Soybean cultivation supports a diverse arbuscular mycorrhizal fungal community in central Argentina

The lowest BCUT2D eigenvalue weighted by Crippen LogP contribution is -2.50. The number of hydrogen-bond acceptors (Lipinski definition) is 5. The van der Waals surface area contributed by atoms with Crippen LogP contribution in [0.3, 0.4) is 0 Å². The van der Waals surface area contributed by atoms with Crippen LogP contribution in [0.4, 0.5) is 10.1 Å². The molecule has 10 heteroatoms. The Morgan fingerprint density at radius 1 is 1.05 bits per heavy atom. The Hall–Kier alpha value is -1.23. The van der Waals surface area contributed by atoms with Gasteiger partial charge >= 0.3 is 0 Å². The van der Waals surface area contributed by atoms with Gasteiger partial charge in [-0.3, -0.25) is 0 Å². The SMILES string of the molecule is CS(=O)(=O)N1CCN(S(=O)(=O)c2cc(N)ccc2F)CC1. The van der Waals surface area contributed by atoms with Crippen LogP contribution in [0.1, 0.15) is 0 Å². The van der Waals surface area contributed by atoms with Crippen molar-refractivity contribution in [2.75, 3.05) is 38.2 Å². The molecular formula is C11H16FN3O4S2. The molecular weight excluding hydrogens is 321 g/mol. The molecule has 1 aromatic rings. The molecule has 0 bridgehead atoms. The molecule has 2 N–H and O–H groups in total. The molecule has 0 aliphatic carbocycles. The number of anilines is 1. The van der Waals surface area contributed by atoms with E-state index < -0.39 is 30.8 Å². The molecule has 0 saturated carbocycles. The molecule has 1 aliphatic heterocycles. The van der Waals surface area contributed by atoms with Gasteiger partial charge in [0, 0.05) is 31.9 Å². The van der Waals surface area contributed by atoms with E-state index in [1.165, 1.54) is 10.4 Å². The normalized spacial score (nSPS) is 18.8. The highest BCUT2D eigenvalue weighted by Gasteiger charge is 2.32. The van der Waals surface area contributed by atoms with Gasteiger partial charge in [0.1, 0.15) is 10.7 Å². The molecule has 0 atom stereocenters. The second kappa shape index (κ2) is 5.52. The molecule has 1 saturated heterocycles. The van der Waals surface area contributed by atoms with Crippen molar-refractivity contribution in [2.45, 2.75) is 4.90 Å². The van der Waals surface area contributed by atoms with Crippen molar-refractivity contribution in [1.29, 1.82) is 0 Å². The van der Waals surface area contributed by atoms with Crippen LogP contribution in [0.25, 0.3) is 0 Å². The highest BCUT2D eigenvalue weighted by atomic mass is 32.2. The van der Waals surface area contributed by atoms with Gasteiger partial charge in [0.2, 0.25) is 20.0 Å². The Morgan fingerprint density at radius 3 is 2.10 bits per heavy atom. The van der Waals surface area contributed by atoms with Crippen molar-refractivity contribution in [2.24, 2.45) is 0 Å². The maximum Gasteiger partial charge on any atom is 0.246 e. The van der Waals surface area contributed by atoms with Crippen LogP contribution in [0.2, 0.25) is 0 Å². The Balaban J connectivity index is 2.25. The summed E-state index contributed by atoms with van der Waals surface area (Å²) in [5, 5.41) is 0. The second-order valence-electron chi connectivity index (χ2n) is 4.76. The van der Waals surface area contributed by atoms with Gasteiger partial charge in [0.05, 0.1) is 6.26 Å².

Abstract Arbuscular mycorrhizal (AM) symbiosis is a key plant-microbe interaction in sustainable ecosystems. Increasing land use intensity poses a threat to AM fungal communities, yet little is known of the impact of agricultural land use on AM fungal communities in many regions and cultivation types. The last few decades have witnessed increased cultivation of soybean worldwide with Argentina becoming one of the major producers. We compared the diversity and taxon composition of AM fungal communities in soybean fields in central Argentina with that in a natural Espinal forest under similar environmental conditions. We sequenced AM fungal DNA from root and soil samples collected from pairs of soybean fields and pristine forest ecosystems. We found that although AM fungal diversity tended to be lower in samples collected from the soybean field, the total number of AM fungal taxa was similar in both agricultural and forest ecosystems. Roots of soybean plants were colonized by diverse communities of AM fungi. AM fungal community composition in roots was primarily driven by host plant identity, but land use type (soybean field versus Espinal forest) was also an important determinant of community composition. The intensity of anthropogenic land use correlated with the proportion of easily-cultured AM fungal taxa, probably due to their efficient colonization strategies and better ability to recover from disturbance. Thus, soybean cultivation has affected AM fungal communities in terms of both diversity and functional attributes, although the diverse AM fungal communities are still present, probably due to the relatively low level of fertilizer application. Highlights 163 root and soil samples were collected from two pairs of intact-anthropogenic sites. Host plant species influenced arbuscular mycorrhizal fungal richness and ruderal taxa. Soybean fields exhibited still less arbuscular mycorrhizal fungi than forests. High soil phosphorus was associated with lower AM fungal richness. AM fungal indicators of forest were Claroideoglomus, Gigaspora, Glomus, and Paraglomus.
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